So, What are Traditional Greek Ingredients?
- Olive oil - the very foundation of Greek cuisine. Olive oil is used as a cooking oil in the kitchen, as a dipping oil for bread and also as a garnish: drizzled over salads, freshly cooked fish, vegetables and pulses.
- Olives – Naturally, you can’t have olive oil without the olives. Olive trees are found all over Greece and their olives are some of the best in the world. Served up with salads, cooked with fish or stewed into a sauce, there is no end to how olives are used in Greek cuisine. They even make an excellent snack - stuffed with fresh herbs, garlic or lemon.
- Fresh Fish (and Octopus) – as you’d expect from a country surrounded by the Mediterranean Sea and made up of many islands, fresh fish features heavily in the Greek diet. This is especially true of abundant oily fish such as mackerel, sardines and anchovies, but extends to mussels and meatier fish such as sea bream and sea bass. But even more so than fish, octopus plays a huge part in Greek food. Cooked in a variety of ways, octopus is eaten all over the country.
- Feta Cheese – the most commonly known and exported cheese from Greece. Feta is a cheese that comes with a Protected Designation of Origin, meaning it can only be produced in certain areas of Greece. Much like over here, a Cornish pasty can only be produced in Cornwall.
- Wine – Greece is one of the oldest wine producing regions in the world, so it goes without saying that it’s a traditional part of the cuisine. There is wide range of both red and white wines, the most famous of which is Retsina.
- Yogurt - one of the country’s greatest exports. You might be more used to having it with your granola in the mornings, but in Greece it also forms the basis of their tangy tzatziki sauces, used as a condiment for spicy kebabs or even just a simple dipping sauce for bread.
- Lamb – although the country is surrounded by the Mediterranean Sea, many of the country’s famed dishes such as moussaka and kebabs rely on the land for its key ingredient – lamb.
- Herbs – Oregano is most commonly used in Greek food. Served up in Greek salads, added as a flavouring to olive oil or cooked with meat or fish, it’s an ingredient that can be used extensively. Rosemary and thyme are also widely used in Greek cuisine.
Is Greek Food Healthy?
Made up of these fresh Mediterranean ingredients, the Greek diet is generally very healthy.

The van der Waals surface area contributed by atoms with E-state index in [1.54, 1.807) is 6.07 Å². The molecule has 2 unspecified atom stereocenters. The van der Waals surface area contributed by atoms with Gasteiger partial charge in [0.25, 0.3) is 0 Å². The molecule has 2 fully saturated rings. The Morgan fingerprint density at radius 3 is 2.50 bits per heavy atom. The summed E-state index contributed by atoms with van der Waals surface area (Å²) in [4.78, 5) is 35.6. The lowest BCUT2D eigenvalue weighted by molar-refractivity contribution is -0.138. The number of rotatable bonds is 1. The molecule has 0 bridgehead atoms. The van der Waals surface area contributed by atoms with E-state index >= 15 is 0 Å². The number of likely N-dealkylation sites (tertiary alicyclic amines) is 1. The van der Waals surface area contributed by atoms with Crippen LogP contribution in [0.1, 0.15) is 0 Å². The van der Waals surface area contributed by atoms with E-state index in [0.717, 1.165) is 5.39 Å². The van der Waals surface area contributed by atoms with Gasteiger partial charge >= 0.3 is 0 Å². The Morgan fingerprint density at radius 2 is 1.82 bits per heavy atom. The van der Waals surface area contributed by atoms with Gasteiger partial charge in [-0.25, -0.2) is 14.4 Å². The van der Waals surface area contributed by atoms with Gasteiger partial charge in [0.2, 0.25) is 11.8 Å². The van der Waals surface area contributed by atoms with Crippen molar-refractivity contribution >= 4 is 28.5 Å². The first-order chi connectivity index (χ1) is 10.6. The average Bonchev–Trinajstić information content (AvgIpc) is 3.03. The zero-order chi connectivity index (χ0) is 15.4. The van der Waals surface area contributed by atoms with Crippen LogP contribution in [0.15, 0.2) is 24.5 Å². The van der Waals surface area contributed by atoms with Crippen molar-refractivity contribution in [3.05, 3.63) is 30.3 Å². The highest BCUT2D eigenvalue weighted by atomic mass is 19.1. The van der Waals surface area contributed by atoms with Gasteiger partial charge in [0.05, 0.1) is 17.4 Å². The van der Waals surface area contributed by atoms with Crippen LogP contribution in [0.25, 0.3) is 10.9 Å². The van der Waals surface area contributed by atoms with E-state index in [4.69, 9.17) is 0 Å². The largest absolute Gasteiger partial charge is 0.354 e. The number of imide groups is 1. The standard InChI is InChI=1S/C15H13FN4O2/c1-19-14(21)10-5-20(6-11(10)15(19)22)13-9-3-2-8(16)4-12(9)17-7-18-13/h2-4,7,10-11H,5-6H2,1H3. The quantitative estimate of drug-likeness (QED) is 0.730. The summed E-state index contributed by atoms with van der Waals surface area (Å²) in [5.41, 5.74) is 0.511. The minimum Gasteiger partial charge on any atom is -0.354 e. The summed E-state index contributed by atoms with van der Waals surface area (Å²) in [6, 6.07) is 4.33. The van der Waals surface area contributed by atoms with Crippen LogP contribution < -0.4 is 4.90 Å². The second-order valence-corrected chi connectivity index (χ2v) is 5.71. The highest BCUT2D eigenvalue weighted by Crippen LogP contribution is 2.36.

By incorporating Greek staples such as olive oil, seafood, herbs, fruits, vegetables into your diet, you will be likely to have a healthy lifestyle.
Traditional Greek Meals
So, how do Greek ingredients come together to create delicious, distinct, and traditional Greek food?
There are a few meals that really stand out as some of the best and most authentic Greek food:
- Moussaka - Layers of aubergine and minced lamb combine in this very pleasing traditional Greek dish. Topped with béchamel sauce and baked until the top layer is nicely browned.
- Greek Salad - The addition of olives, feta cheese and oregano to other classic salad ingredients such as tomatoes, cucumber, peppers and salad leaves makes a Greek salad distinctive. Dressed with olive oil and perhaps a touch of lemon, a Greek salad really does epitomise Mediterranean ingredients.
- Tzatziki - A super easy mix of Greek yoghurt, cucumber and garlic, typically served as a side dish to meat dishes.
- Dolmades - This traditional vine leaf parcel often consists of minced meat or vegetarian versions of rice mixed with favoured Greek herbs such as oregano and thyme.
- Orzo (Kritharaki)
- Kritharaki is a Greek dish of short-cut pasta with a tomato sauce. Georgina Hayden created this one pot orzo recipe with Tenderstem® broccoli and olives that you can try at home.
One pan orzo with Tenderstem® broccoli and olives
- Taramasalata - This simple yet delicious traditional Greek dish is a blend of fish roe with stale bread and flavourings such as lemon, olive oil and herbs.
- Baklava - Made with traditional Greek honey, Baklava is a sweet dish of filo pastry layered with chopped nuts.
Greek Recipes with Tenderstem® Broccoli
A simple yet delicious filo tart that will look impressive if you’re serving it up at a dinner party. It is a perfect light lunch or dinner with a salad on the side; if there is any leftover it will keep well for the next day.
Pilafi is a classic side dish and can often be found featuring in mezes, alongside Sunday roasts and even accompanying kebabs. You’ll find lots of variations, sometimes with smashed up fried vermicelli through it, but often simply cooked in tomato and not much else. Eat it as the Greeks would do — with a nice dollop of fresh Greek yoghurt on the side.
This one pan wonder is a tweak on a classic Greek recipe, kritharaki. You’ll often find it paired with meat but you can just as easily serve it up vegetarian as in this recipe with halloumi. Want it vegan? Omit the halloumi and it still tastes great!